Feb. 3, 2000 BOULDER -- Middle schoolers in Boulder and beyond will go head to head with Denver TV meteorologist Mike Nelson in an on-line forecasting contest February 8-11. The competition is part of a kids' Web site designed by the University Corporation for Atmospheric Research (UCAR) and collaborators. Web Weather for Kids was awarded a $10,000 prize last week from the technology firm Unisys and the American Association for the Advancement of Science.
In January the new site received the first annual AAAS-Unisys Prize for Achievement in Online Science Education. It was chosen out of 15 Web sites built through minigrants from Unisys as part of National Public Science Day 2000. Sponsored by AAAS, National Public Science Day will be celebrated on February 17 at the AAAS annual meeting in Washington, D.C. Web Weather for Kids can be found at http://www.ucar.edu/40th/webweather.
The team behind Web Weather for Kids included participants from UCAR, the University of Colorado (CU) Science Discovery program, and the Boulder Valley School District.
With a cartoon raindrop guiding students, Web Weather for Kids teaches how thunderstorms and tornadoes are formed and how to gauge thunderstorm distance by counting the seconds between lightning and thunder. Information on floods, blizzards, and other phenomena will be added as the site expands. The material was drawn largely from hands-on experiments for teachers developed in the 1990s at UCAR and supported by the National Science Foundation. The new Web site was classroom-tested last fall by over 100 sixth graders at Casey Middle School in Boulder.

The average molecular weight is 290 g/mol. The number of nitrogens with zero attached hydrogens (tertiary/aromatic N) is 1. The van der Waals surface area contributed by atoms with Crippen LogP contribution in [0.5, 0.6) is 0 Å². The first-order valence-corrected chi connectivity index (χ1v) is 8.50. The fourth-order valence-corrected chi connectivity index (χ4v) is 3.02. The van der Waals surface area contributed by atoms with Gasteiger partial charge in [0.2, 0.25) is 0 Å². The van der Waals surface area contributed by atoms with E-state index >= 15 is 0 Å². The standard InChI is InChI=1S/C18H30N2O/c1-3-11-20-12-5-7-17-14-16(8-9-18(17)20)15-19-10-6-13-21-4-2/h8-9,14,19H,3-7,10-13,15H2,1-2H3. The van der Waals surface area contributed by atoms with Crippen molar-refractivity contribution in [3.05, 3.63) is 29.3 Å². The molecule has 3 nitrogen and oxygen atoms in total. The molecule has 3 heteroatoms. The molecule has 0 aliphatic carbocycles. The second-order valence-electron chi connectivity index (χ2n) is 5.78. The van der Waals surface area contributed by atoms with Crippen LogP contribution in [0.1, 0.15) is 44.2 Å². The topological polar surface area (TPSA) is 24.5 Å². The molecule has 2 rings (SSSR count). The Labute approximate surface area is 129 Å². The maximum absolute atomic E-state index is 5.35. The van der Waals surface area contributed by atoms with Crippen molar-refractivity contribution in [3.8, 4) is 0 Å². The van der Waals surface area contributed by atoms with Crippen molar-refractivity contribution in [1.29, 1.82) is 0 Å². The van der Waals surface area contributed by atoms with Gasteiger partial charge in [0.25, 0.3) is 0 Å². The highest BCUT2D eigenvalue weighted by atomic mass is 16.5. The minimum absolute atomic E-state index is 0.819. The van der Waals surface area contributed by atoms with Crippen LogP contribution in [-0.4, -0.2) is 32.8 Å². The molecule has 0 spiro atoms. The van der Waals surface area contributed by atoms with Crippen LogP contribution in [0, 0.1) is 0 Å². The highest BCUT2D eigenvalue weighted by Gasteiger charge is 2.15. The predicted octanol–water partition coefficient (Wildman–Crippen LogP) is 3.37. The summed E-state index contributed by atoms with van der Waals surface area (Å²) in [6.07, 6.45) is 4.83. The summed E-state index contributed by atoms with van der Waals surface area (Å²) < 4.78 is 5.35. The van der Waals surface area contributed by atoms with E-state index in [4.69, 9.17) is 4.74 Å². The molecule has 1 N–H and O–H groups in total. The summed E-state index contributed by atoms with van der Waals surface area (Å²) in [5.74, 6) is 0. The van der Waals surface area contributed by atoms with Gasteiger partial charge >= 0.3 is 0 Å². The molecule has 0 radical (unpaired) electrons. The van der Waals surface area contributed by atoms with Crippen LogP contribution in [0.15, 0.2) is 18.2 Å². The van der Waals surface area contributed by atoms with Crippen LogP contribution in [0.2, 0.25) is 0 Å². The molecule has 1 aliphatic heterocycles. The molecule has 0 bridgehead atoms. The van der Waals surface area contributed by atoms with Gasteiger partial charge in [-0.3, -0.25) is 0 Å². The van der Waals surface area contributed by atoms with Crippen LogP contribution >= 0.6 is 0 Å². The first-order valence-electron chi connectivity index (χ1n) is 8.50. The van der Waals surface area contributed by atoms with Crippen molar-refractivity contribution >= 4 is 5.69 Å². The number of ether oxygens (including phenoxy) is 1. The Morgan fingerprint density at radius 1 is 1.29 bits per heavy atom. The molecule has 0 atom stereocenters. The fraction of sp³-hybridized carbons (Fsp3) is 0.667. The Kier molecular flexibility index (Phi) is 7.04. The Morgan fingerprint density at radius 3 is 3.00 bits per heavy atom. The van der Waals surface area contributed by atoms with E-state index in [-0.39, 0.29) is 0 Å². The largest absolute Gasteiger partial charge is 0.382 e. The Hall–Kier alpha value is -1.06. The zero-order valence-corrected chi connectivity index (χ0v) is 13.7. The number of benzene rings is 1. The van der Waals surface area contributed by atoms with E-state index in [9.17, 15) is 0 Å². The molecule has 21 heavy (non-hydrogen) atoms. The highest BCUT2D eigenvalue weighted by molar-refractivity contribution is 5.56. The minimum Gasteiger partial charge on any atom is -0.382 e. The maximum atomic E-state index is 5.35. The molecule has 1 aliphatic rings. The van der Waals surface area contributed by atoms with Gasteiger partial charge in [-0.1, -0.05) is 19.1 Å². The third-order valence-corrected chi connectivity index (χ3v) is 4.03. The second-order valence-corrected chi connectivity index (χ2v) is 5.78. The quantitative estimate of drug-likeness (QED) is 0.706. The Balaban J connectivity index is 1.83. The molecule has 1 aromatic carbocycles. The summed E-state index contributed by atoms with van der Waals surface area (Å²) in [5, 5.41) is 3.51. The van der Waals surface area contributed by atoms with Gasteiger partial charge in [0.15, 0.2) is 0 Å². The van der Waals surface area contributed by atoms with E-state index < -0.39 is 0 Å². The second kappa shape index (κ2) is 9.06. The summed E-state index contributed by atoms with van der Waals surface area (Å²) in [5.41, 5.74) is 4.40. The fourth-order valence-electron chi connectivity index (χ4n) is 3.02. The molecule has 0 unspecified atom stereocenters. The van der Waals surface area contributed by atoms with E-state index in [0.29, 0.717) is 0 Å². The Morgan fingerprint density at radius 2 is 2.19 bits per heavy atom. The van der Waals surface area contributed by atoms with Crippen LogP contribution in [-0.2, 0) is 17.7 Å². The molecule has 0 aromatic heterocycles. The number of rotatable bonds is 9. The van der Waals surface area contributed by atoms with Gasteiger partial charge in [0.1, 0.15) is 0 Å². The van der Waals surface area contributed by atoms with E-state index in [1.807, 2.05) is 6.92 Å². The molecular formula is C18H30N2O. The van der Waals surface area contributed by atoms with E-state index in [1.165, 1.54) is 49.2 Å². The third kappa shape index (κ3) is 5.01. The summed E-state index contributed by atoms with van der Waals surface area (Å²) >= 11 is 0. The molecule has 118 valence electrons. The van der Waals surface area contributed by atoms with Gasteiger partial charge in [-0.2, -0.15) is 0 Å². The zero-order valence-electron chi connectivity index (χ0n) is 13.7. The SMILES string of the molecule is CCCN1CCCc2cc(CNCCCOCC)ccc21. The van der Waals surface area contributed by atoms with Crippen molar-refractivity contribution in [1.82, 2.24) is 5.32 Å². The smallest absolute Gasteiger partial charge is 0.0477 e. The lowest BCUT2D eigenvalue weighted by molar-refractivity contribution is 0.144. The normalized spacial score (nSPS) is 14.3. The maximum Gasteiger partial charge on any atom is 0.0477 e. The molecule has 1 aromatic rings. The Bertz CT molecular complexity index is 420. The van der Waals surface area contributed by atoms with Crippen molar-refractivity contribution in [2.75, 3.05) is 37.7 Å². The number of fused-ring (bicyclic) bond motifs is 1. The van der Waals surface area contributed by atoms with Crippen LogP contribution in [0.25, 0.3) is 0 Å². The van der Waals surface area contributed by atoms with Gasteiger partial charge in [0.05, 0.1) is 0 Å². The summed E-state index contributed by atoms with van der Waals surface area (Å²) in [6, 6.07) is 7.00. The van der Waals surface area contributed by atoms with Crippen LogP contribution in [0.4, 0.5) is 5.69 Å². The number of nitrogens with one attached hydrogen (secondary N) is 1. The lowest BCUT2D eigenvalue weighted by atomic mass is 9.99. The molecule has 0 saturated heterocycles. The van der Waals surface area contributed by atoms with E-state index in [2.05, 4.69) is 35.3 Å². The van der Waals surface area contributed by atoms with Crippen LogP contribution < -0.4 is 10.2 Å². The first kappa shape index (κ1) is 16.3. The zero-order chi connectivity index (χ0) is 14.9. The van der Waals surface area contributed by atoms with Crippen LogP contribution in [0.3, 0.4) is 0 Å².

The judging panel for the Unisys Prize consisted of a classroom teacher, a science museum professional, a science educator, and a specialist in educational technology. According to Karen Elinich, director of educational technology at the Franklin Institute Science Museum in Philadelphia, "the site displays a sophisticated grasp of scientific principles as well as the whimsy required to catch the imagination of both teachers and students."
This month's on-line forecast contest is aimed at BVSD students but open to anyone born between 1986 and 1991. KUSA-TV's Nelson will join middle schoolers in predicting the weather each day between February 8 and 11. Each participant will predict highs and lows and give a thumbs up or down for precipitation the following day at Denver International Airport (Denver's official recording site). Winners will be announced by Public Science Day, February 17; they will receive UCAR paraphernalia and copies of Nelson's new Colorado Weather Book.
"Every time we thought about what kids should know about dramatic weather, we gave equal weight to what they wanted to see and do on a Web site as they learn," says project coordinator Susan Foster (UCAR). "When creative people in this institution partner with educators from across our community, the kids and the schools are the real winners."
The $10,000 award will go to CU Science Discovery to support teachers' time in helping with the site's expansion. UCAR's ongoing role in the Web site design is made possible by Friends of UCAR, a giving program that supports science education. Tax-exempt contributions are welcome for UCAR's 40th-anniversary Friends campaign, the goal of which is to raise another $10,000 for Web Weather for Kids. UCAR is a consortium of more than 60 universities offering Ph.D.s in atmospheric and related sciences.
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